Former Supervisory Investigator at the Washington, D.C. Alcoholic Beverage Regulation Administration Shawn Townsend is set to become the inaugural director of the Office of Nightlife and Culture later this month.

Townsend’s appointment ended a job search that saw a record number of applications for a mayoral cabinet position in the District, according to The Washington Post.

KARLA LEYJA/THE HOYA | The newly established Office of Nightlife and Culture is anticipated to start operating mid-December under the leadership of Shawn Townsend, former supervisory investigator at the Washington, D.C. Alcoholic Beverage Regulation Administration.

Under Townsend’s leadership, the new office, which Mayor Muriel Bowser (D) signed into legislation in October, will act as the intermediary between residents and D.C. businesses that operate between 5 p.m. and 2 a.m.

Bowser anticipates the office to start running mid-December, according to associate press secretary Zachary Leibell.

D.C. Councilmember Brandon Todd (D-Ward 4) expressed his support for Townsend because of his former experience serving in D.C.’s public sector and working with nightlife venues.

“With Shawn Townsend, Mayor Bowser has found an individual with the experience and perspective necessary to lead the mayor’s Office of Nightlife and Culture in pursuing this important mission,” Todd said in a Nov. 28 news release.

Todd introduced legislation establishing the Office of Nightlife and Culture in 2017 with the expressed purpose of balancing the growth of the city’s nightlife industry with the needs of residents affected by the opening of new bars and clubs in their neighborhoods.

The full-time position was listed on Bowser’s Office of Talent and Appointments website as an Expected Service Grade 8 public sector job, which will entitle Townsend to a $97,434 to $118,000 yearly salary, according to DCist.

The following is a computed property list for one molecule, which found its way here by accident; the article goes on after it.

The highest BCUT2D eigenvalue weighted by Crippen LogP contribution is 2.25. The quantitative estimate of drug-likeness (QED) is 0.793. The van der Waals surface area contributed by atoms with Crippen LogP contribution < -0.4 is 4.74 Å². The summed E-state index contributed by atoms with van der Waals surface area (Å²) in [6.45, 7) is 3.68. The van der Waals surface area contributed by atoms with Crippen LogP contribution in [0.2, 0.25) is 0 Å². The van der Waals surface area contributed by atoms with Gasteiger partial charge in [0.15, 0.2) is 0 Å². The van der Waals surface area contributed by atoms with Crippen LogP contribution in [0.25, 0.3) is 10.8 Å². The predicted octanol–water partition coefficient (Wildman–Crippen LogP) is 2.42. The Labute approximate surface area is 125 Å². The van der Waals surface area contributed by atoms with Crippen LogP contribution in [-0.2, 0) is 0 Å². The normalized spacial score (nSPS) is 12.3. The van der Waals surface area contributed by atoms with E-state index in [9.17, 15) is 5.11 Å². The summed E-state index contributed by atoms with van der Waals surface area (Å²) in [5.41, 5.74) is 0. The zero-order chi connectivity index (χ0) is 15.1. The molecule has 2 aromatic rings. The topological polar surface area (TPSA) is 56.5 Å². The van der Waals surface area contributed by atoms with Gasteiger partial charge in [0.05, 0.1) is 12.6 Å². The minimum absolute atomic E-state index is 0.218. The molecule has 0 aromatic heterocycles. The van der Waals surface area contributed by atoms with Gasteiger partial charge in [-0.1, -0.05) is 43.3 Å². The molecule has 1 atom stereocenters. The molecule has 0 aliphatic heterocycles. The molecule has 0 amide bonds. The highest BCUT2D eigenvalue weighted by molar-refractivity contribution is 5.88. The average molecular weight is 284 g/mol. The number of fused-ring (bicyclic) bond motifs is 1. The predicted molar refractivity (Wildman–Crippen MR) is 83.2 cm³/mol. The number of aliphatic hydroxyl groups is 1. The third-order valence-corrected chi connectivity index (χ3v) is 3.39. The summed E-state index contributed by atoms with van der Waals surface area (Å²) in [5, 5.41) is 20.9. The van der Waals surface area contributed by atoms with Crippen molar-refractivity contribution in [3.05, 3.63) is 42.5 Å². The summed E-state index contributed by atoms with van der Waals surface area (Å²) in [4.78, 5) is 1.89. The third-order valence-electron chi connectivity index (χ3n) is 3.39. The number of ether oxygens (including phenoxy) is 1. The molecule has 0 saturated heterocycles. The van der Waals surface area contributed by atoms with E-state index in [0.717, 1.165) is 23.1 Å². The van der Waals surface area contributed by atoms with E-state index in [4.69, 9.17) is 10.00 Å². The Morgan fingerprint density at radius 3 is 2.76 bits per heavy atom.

During his time at the ABRA, Townsend managed the issue and renewal of liquor licenses and the investigation of potential violations of liquor law. Before joining ABRA in 2014, he worked at D.C.’s Office of Police Complaints and within D.C. Public Schools, beginning in 2009.

Before working in the public sector, Townsend opened and managed a bar in Charleston, S.C., according to the news release.

Townsend is set to conduct quarterly meetings with a 15-member Commission of Nightlife, which will include voices from business and residential and government interests, according to the Nov. 28 news release. The office will also include five volunteers who will work under Townsend.

The National Restaurant Association reports that there are 2,267 bars and restaurants in the District, bringing in $3.8 billion in sales and employing 68,900 people. Townsend’s office will be responsible for resolving issues related to the expansion of the District’s growing nightlife industry, according to Todd.

“This new office will help ensure that all stakeholders are working together to address concerns such as parking, noise and litter, and that new and existing establishments have help cutting red tape as they seek to expand opportunities in neighborhoods across the District,” Todd said in the Nov. 28 news release.

The office will be central to maximizing the nightlife experience for both D.C. residents and visitors, Bowser said.

“The Office of Nightlife and Culture is going to ensure that we’re working across D.C. government, with our residents and businesses, to ensure a vibrant D.C. nightlife that works for everyone,” Bowser said in the Nov. 28 news release.

Bowser expressed hope that the office will allow the District to promote equitable growth in its nightlife economy.

“Together, we’re going to work with the community to overcome challenges, create new opportunities for Washingtonians and spread prosperity across all eight wards,” Bowser said.

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